The gear's axle is polished to a shine resembling that of the stainless steel, so at first I thought the axle was actually stainless steel embedded in the zinc gear. It didn't feel like steel to me though.
To be absolutely sure, I measured the diameter of the axle on both ends, then the diameter of the middle section of it, and it turned out that the diameter was smaller in mid section meaning that it can't be an embedded shaft or it would have had a uniform diameter.
I decided to scratch the shiny polished surface and see, and it got scratched easily and metal shavings were left on my knife as can be seen under the magnifier. No doubt that the entire gear unit is a single piece of cast zinc alloy.
This metal plate controls the movement of the traverse block for smoother and quieter operation.
The one way clutch
There are two types of one way clutches; one that uses springs to instantly push the cylinders to the locked position once the motion stops, and another type that has no springs in which the cylinders will roll back a very small distance before they reach the locking position. Both types have pros and cons; spring type gives absolutely no back movement, but during rotation the springs are kept in a constant state of compression which makes the reel slightly heavier to spin and eventually wears the springs out. Non-spring type will have a slight back play, but the lack of springs means the reel would feel lighter to spin and there are no springs to wear out. Cheaper spring type clutches has plastic V springs as seen in the Sargus in the above photo, while better quality ones would use metal V springs or coil springs.
The pinion/bearing/clutch assembly.
The line roller's components. The line roller has another sealed ball bearing to run on.
The emergency mechanical anti-reverse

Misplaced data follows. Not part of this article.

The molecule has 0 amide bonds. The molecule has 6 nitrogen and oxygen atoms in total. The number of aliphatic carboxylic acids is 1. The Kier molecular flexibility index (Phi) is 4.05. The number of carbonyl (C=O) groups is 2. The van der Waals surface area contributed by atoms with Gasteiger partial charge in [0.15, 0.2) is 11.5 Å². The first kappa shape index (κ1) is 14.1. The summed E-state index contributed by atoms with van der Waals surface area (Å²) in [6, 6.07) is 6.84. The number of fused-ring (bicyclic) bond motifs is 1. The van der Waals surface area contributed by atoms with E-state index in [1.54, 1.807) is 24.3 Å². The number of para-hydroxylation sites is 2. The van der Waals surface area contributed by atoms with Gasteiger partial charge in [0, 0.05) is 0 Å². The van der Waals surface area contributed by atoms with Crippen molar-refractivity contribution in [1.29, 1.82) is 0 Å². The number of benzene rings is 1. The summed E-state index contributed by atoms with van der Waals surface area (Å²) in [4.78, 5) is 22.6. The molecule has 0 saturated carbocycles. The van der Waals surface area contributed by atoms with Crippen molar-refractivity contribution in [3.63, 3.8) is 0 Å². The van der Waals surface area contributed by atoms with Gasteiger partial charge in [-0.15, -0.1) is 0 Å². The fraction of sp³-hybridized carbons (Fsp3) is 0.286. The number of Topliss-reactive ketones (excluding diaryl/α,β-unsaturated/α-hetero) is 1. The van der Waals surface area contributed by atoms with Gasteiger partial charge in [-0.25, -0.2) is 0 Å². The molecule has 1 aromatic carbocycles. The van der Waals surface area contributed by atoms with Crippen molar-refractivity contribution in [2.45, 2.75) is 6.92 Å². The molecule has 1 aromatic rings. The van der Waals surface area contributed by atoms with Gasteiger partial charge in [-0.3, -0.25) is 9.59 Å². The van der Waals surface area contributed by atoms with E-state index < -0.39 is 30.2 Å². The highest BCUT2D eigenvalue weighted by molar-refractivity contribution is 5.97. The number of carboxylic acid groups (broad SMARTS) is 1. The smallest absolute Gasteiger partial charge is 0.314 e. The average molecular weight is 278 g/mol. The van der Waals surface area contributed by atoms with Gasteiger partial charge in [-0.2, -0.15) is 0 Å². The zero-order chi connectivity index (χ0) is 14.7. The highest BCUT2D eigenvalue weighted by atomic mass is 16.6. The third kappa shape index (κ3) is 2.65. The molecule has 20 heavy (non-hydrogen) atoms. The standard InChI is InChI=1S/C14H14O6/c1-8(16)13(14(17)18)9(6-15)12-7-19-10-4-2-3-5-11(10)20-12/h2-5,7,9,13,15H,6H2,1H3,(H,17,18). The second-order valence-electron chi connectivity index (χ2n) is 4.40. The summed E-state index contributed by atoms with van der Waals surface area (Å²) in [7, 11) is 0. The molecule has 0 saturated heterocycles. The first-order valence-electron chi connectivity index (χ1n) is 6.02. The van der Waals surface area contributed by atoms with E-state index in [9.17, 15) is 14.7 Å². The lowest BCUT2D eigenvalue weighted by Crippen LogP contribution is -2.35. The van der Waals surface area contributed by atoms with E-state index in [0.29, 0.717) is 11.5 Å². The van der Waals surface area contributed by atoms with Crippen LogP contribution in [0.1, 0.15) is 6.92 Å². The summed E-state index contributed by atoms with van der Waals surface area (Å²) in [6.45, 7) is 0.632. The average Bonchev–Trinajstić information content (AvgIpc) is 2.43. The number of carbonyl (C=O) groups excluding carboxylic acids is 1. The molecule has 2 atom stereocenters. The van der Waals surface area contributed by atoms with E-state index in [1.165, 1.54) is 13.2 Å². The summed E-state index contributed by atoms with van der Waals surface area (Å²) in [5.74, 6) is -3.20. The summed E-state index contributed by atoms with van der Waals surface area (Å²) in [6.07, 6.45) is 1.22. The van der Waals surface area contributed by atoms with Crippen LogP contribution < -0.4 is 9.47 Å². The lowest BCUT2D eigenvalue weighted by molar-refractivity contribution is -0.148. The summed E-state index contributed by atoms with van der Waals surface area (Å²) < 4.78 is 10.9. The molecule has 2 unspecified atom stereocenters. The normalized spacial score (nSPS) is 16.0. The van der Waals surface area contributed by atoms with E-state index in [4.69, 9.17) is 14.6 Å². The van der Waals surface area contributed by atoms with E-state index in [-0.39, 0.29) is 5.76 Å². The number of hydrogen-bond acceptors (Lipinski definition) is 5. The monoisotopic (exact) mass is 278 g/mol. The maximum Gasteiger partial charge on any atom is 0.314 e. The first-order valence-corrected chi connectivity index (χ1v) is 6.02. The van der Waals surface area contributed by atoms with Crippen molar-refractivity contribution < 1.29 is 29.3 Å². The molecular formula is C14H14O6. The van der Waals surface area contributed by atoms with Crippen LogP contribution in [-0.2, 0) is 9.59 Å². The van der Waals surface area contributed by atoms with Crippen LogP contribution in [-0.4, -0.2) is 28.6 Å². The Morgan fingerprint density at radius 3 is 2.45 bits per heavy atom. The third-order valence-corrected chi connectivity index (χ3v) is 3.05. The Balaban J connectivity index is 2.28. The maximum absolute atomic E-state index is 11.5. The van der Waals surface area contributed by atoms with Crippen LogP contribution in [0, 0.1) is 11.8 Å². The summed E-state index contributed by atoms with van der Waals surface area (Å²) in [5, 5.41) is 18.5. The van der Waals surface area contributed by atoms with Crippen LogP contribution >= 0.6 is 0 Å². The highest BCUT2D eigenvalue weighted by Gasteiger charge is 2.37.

The pawl (red arrow) is connected to the pinion via a wire spring that keeps it tucked away as long as the rotor spins in the right direction, but if the one way clutch fails and the rotor begins to move backwards, the spring pushes the pawl out to engage one of the teeth cast in the back of the rotor
Here they are. That emergency anti-reverse would let you continue fishing until the one way clutch is repaired.
Finally, a multi-position rotor nut lock. Not groundbreaking or anything, but nicer than a simple security screw that requires you to precisely align the nut which can be troublesome for many.
Here is a photo of the reassembled reel to prove that no reels were harmed in the making of this review
As I said in the beginning, the reel is a mixed bag. The drive gear is certainly the weak link, still I was more than happy with the smoothness and features they could pack into a $74 reel. Certainly a good value for the money. I am neither recommending it nor advising against it here. The bag is so mixed you have to figure out for yourself if you would want one and if it suits your particular needs.
Hopefully I succeeded in giving you a good read.
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November, 6th, 2008